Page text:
11 Jul 2014 17:40pm
WINDHOEK, 11 JUL (NAMPA) The Namibia Medicines Regulatory Council (NMRC) strives to manage the registration of medicines in such a way that there will at all times be sufficient registered medicines in the country.
This was said by the Registrar of Medicines in the Ministry of Health and Social Services (MOHSS) Johannes Gaeseb last Friday during his presentation on the role of the pharmaceutical control and inspection sub-division in the MOHSS in the capital.
He said the council is responsible for all applications for the registration of medicines, according to a set criteria of acceptability, to ensure that the medicines meet required standards.
Both medicines manufactured locally and imported have to be registered, and companies which manufacture medicines must be inspected.
All importers and exporters of medicines also need to be licensed to ensure that only registered medicines are brought into or taken out of the country.
Inspection is done at all facilities where medicines are stored and used, and helps to ensure that only authorised people deal with medicines, he noted.
He further stated that 355 applications have been received and 239 reviewed since the beginning of the year, adding that about 33 personnel are trained on medicine registration application evaluations.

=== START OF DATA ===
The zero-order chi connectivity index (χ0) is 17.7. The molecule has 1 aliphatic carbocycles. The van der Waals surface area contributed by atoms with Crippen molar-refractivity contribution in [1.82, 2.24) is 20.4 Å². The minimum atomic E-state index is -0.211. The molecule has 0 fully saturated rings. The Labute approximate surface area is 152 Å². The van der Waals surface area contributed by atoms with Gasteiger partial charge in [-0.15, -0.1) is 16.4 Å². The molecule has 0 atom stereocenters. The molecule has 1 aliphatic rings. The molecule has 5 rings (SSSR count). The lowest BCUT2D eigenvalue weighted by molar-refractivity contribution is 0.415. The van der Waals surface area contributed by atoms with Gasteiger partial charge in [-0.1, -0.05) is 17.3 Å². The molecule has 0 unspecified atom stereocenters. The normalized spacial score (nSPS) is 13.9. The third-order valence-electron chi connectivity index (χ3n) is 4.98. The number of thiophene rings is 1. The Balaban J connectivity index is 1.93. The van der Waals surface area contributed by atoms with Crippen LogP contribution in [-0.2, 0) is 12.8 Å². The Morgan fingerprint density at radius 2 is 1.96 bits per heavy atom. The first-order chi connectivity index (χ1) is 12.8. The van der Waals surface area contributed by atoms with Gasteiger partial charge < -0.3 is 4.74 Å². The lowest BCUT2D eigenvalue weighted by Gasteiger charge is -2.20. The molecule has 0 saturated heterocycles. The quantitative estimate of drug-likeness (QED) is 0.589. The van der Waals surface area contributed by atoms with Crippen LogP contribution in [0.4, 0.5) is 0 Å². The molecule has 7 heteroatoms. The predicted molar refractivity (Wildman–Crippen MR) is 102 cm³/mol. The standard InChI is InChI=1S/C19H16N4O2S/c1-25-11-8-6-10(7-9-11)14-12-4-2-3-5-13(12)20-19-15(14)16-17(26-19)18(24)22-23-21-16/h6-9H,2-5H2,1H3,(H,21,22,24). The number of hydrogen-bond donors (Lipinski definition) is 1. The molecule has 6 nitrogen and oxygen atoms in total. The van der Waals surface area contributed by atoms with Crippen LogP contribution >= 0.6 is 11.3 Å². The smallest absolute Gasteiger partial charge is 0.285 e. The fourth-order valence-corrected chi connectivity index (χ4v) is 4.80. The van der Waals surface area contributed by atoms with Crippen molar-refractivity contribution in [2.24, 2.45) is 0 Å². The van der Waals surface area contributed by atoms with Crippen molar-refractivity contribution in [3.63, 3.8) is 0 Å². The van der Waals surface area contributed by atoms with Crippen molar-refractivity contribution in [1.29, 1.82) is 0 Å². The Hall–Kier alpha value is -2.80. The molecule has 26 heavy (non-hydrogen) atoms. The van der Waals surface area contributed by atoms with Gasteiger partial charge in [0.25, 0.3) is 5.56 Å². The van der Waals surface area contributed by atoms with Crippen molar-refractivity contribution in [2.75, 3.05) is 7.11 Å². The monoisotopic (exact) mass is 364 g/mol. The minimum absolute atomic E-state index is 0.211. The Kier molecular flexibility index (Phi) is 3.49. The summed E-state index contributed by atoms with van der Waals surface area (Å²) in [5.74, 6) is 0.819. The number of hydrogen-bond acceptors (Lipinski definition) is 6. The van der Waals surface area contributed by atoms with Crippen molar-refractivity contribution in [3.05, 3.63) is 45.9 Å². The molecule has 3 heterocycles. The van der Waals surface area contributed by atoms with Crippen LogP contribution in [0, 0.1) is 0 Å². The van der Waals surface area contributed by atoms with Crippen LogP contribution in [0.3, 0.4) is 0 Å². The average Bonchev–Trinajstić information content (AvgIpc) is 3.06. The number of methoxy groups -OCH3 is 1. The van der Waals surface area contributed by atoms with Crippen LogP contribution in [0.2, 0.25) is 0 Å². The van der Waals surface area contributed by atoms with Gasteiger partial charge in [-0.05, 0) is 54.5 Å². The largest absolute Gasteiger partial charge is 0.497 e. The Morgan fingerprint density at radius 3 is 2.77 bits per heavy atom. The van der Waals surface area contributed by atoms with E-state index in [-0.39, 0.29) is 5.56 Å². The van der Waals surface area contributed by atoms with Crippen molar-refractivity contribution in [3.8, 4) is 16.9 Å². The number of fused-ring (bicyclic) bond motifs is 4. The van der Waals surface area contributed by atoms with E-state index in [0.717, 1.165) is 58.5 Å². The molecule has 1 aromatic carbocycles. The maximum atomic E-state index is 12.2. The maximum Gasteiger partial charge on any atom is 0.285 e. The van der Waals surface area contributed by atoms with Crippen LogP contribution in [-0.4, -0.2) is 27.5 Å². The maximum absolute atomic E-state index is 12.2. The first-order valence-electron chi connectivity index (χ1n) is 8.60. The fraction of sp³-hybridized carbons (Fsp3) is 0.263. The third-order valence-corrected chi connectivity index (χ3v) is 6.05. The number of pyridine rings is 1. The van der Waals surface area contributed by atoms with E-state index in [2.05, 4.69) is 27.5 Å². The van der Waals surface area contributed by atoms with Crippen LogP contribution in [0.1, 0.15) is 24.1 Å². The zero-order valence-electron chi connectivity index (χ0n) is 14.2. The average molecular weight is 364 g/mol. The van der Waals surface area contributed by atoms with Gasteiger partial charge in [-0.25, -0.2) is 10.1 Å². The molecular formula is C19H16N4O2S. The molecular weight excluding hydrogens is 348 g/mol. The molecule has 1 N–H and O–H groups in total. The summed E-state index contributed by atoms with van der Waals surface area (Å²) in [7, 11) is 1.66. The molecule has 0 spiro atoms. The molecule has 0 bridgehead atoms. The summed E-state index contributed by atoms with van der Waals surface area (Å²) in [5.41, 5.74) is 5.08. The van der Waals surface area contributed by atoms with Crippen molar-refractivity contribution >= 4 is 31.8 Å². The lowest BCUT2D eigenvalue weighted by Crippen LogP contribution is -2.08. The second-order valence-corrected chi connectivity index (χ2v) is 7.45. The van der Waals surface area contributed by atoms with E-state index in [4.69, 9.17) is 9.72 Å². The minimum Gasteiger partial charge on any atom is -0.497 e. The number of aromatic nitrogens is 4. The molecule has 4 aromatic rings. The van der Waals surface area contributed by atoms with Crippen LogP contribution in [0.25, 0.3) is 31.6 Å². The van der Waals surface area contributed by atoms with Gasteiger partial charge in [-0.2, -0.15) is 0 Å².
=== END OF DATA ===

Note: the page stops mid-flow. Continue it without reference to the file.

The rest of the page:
The ministrys Central Medical Stores (CMS) serve as the central agency for the procurement, storage and distribution of essential medicines and related clinical supplies for the public health sector.
The medicines procured, stored and distributed are those approved by the Ministry and are specified in the Namibia Essential Medicines List (Nemlist).
The CMS manages over 1 600 items (medicines) sourced from some 75 suppliers to be distributed to public institutions.
These institutions include two regional medical stores at Oshakati and Rundu; the national referral hospital (Windhoek Central Hospital); four intermediate hospitals at Oshakati, Onandjokwe, Rundu and Katutura; 24 district hospitals; five health centres; and 10 clinics.
The registrar of medicines also indicated that the ministry has managed to install modern closed-circuit television (CCTV) cameras at the CMS in the capital to improve security and prevent pilferage.
Gaeseb said the ministry is in the process of building a new CMS to address storage space problems.